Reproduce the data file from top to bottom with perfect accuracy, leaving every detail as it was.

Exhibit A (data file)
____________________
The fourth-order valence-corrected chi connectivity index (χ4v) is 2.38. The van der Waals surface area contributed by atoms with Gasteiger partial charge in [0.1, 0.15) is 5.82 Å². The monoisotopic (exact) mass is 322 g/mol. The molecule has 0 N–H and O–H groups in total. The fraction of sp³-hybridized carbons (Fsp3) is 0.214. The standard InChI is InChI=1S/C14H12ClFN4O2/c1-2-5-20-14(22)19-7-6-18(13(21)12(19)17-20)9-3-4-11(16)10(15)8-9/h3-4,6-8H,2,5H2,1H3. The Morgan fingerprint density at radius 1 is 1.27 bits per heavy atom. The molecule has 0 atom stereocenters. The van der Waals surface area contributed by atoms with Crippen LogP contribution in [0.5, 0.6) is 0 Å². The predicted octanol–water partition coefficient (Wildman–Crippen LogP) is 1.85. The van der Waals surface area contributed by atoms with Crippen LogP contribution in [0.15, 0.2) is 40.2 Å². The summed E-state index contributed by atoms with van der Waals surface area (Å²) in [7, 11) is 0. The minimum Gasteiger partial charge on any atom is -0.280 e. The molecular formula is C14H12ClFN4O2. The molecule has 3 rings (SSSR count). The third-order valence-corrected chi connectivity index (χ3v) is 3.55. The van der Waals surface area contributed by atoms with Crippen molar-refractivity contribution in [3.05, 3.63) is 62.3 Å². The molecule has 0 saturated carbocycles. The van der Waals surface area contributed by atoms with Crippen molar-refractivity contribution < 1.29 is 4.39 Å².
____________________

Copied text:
The fourth-order valence-corrected chi connectivity index (χ4v) is 2.38. The van der Waals surface area contributed by atoms with Gasteiger partial charge in [0.1, 0.15) is 5.82 Å². The monoisotopic (exact) mass is 322 g/mol. The molecule has 0 N–H and O–H groups in total. The fraction of sp³-hybridized carbons (Fsp3) is 0.214. The standard InChI is InChI=1S/C14H12ClFN4O2/c1-2-5-20-14(22)19-7-6-18(13(21)12(19)17-20)9-3-4-11(16)10(15)8-9/h3-4,6-8H,2,5H2,1H3. The Morgan fingerprint density at radius 1 is 1.27 bits per heavy atom. The molecule has 0 atom stereocenters. The van der Waals surface area contributed by atoms with Crippen LogP contribution in [0.5, 0.6) is 0 Å². The predicted octanol–water partition coefficient (Wildman–Crippen LogP) is 1.85. The van der Waals surface area contributed by atoms with Crippen LogP contribution in [0.15, 0.2) is 40.2 Å². The summed E-state index contributed by atoms with van der Waals surface area (Å²) in [7, 11) is 0. The minimum Gasteiger partial charge on any atom is -0.280 e. The molecular formula is C14H12ClFN4O2. The molecule has 3 rings (SSSR count). The third-order valence-corrected chi connectivity index (χ3v) is 3.55. The van der Waals surface area contributed by atoms with Crippen molar-refractivity contribution in [3.05, 3.63) is 62.3 Å². The molecule has 0 saturated carbocycles. The van der Waals surface area contributed by atoms with Crippen molar-refractivity contribution < 1.29 is 4.39 Å².